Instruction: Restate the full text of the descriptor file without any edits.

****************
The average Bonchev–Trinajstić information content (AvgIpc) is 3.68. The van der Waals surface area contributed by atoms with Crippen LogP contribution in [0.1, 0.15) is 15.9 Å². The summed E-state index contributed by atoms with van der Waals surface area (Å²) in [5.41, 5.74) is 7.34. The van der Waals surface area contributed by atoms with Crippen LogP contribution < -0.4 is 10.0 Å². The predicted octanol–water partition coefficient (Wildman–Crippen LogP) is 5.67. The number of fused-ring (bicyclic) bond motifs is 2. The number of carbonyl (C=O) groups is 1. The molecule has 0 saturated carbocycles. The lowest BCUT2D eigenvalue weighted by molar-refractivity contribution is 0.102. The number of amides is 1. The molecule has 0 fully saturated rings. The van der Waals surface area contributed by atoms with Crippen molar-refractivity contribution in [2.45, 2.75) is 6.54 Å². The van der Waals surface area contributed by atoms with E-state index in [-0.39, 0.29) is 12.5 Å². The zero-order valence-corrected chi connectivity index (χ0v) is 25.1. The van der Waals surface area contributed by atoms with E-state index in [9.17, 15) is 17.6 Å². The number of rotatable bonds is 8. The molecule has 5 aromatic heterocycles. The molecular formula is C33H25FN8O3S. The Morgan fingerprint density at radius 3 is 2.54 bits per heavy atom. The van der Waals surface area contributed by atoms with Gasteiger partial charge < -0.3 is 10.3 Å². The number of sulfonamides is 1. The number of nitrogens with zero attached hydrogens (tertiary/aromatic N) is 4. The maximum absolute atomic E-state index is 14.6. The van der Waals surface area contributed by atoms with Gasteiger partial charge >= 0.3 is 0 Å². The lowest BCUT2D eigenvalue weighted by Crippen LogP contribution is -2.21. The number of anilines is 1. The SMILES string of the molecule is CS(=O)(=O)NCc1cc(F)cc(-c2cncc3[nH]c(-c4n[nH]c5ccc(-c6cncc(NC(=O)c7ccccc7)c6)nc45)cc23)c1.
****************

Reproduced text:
The average Bonchev–Trinajstić information content (AvgIpc) is 3.68. The van der Waals surface area contributed by atoms with Crippen LogP contribution in [0.1, 0.15) is 15.9 Å². The summed E-state index contributed by atoms with van der Waals surface area (Å²) in [5.41, 5.74) is 7.34. The van der Waals surface area contributed by atoms with Crippen LogP contribution < -0.4 is 10.0 Å². The predicted octanol–water partition coefficient (Wildman–Crippen LogP) is 5.67. The number of fused-ring (bicyclic) bond motifs is 2. The number of carbonyl (C=O) groups is 1. The molecule has 0 saturated carbocycles. The lowest BCUT2D eigenvalue weighted by molar-refractivity contribution is 0.102. The number of amides is 1. The molecule has 0 fully saturated rings. The van der Waals surface area contributed by atoms with Crippen molar-refractivity contribution in [2.45, 2.75) is 6.54 Å². The van der Waals surface area contributed by atoms with E-state index in [-0.39, 0.29) is 12.5 Å². The zero-order valence-corrected chi connectivity index (χ0v) is 25.1. The van der Waals surface area contributed by atoms with E-state index in [9.17, 15) is 17.6 Å². The number of rotatable bonds is 8. The molecule has 5 aromatic heterocycles. The molecular formula is C33H25FN8O3S. The Morgan fingerprint density at radius 3 is 2.54 bits per heavy atom. The van der Waals surface area contributed by atoms with Gasteiger partial charge < -0.3 is 10.3 Å². The number of sulfonamides is 1. The number of nitrogens with zero attached hydrogens (tertiary/aromatic N) is 4. The maximum absolute atomic E-state index is 14.6. The van der Waals surface area contributed by atoms with Gasteiger partial charge >= 0.3 is 0 Å². The lowest BCUT2D eigenvalue weighted by Crippen LogP contribution is -2.21. The number of anilines is 1. The SMILES string of the molecule is CS(=O)(=O)NCc1cc(F)cc(-c2cncc3[nH]c(-c4n[nH]c5ccc(-c6cncc(NC(=O)c7ccccc7)c6)nc45)cc23)c1.